For instance, the firm has minimal debt of $6.8 million and boasts a debt-to-capital ratio of just 0.36 percent. At this point, Dick's could pay off its debt 26 times over from annual free cash flow, which is currently $178 million and has averaged nearly $208 million during the past five fiscal years. The company's current cash balance of $182 million is more than 29 times total debt, and the amount of cash on hand has averaged $385 million during the past five fiscal years.
Thus, Dick's could comfortably take on more debt to raise capital to invest in the business, a strategy that would likely pay off in spades considering the firm's historically attractive rates of return on invested capital (ROIC). During the past 10 years, these have averaged more than 14 percent a year. During the past three fiscal years, Dick's delivered even higher ROICs of 16.5 percent, 17.3 percent, and 20.6 percent, respectively.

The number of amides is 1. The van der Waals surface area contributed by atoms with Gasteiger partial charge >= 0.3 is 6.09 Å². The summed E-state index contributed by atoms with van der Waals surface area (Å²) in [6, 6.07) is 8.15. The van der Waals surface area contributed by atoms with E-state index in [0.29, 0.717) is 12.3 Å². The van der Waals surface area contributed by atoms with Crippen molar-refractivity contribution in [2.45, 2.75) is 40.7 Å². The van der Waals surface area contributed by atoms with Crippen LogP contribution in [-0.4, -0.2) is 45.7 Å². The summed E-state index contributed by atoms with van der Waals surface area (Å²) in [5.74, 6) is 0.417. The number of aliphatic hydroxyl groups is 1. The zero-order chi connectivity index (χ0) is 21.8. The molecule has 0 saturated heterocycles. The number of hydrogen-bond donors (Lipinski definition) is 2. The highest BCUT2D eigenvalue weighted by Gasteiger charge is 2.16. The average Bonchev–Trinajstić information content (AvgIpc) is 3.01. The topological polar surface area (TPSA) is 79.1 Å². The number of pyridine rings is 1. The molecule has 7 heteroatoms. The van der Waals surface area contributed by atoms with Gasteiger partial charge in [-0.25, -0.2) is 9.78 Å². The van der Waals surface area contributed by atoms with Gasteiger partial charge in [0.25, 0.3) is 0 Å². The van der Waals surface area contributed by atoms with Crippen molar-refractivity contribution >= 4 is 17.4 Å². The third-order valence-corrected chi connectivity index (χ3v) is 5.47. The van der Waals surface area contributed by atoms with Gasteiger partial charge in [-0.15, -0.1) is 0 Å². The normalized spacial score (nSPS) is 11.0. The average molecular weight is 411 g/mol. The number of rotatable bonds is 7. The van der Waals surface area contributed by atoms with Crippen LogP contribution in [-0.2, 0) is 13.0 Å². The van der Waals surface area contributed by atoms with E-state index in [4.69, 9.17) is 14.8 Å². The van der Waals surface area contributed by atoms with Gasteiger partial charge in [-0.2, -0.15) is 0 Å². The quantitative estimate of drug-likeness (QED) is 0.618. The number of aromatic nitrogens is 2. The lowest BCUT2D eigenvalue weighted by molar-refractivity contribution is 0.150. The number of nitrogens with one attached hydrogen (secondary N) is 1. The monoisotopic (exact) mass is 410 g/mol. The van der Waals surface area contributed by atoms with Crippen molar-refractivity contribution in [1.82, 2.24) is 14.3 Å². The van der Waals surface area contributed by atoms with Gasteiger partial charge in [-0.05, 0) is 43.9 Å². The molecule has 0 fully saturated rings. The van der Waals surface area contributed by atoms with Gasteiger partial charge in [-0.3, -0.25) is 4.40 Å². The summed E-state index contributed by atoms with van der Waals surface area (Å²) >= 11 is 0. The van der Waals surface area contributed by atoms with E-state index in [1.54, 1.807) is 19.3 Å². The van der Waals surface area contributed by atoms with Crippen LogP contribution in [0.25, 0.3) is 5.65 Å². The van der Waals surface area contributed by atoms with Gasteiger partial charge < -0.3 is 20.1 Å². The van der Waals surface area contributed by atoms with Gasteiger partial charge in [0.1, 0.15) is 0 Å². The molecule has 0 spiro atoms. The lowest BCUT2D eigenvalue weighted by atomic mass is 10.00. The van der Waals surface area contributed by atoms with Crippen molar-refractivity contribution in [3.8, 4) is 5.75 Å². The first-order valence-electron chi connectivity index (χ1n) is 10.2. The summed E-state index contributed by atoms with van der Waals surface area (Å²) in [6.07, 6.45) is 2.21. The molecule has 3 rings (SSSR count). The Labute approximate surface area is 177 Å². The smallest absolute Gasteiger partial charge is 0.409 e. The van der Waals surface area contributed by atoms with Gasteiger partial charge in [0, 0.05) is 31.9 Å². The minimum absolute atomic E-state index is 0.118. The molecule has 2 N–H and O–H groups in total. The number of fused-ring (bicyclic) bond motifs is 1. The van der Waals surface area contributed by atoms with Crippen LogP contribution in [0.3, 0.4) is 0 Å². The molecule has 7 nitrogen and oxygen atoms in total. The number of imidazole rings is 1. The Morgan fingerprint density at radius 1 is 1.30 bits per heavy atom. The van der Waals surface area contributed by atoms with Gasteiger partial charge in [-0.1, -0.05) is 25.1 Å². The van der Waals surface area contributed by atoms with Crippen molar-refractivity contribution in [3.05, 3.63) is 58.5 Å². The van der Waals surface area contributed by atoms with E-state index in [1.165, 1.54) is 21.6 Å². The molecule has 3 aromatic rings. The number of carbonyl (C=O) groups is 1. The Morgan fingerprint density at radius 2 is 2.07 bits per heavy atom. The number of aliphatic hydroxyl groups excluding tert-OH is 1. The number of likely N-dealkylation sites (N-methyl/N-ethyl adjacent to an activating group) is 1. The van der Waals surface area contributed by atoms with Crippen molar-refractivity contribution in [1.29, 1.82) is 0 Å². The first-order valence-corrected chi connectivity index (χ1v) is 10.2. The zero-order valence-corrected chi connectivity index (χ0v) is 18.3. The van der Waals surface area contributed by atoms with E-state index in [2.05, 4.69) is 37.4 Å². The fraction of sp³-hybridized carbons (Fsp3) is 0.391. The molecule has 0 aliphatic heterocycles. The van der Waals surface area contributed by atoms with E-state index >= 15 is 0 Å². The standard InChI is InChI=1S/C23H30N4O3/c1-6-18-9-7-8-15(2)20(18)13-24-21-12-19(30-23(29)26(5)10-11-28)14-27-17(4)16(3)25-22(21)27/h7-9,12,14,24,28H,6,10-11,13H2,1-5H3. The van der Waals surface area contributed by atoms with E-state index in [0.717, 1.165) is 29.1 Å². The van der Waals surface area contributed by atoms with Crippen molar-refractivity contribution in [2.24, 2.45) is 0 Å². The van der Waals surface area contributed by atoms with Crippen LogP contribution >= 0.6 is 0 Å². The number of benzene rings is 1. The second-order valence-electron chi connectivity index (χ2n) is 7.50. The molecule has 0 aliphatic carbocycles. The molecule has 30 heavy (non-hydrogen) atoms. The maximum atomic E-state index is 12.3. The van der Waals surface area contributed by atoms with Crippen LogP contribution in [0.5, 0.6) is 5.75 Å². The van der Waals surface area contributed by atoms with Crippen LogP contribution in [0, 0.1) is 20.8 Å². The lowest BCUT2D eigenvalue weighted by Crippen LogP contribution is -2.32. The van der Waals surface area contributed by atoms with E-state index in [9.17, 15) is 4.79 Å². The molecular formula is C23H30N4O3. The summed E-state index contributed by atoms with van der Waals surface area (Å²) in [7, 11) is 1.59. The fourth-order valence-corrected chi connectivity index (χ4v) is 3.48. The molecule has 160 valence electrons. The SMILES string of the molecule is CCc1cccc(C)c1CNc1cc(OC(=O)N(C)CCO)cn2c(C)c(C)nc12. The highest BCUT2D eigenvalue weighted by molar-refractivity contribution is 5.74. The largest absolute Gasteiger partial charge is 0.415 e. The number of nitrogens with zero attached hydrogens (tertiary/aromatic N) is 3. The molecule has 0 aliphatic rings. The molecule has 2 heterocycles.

Despite a relatively quick rise to prominence in the sporting goods market, Dick's still only has 10 percent market share, according to Morningstar. So there should be plenty more room for the company to expand operations and profits.
A focus on upscale, higher-quality brands for serious athletes and sports enthusiasts has been, and will continue to be, a cornerstone of the company's business strategy. Besides maximizing margins, this strategy differentiates Dick's from the many competitors who primarily offer cheaper, lower-quality products.
Regarding new locations, management says there's potential for the number of its namesake stores to nearly double to 1,100 nationwide. That's an ambitious goal, and it would take nearly 17 years to achieve if the firm maintained its five-year average of 32 store openings per year.
However, management has been talking about dramatically increasing store counts for several years and has quickened the pace of new store openings, adding 36 in 2011, 38 in 2012, and 40 in 2013. Therefore, each year it seems feasible for Dick's to open as many stores as in the prior year plus two, meaning 42 this year, 44 in 2015, 46 in 2016, and so on. At that rate, the store count would approach the 1,100 mark in around nine years rather than 17.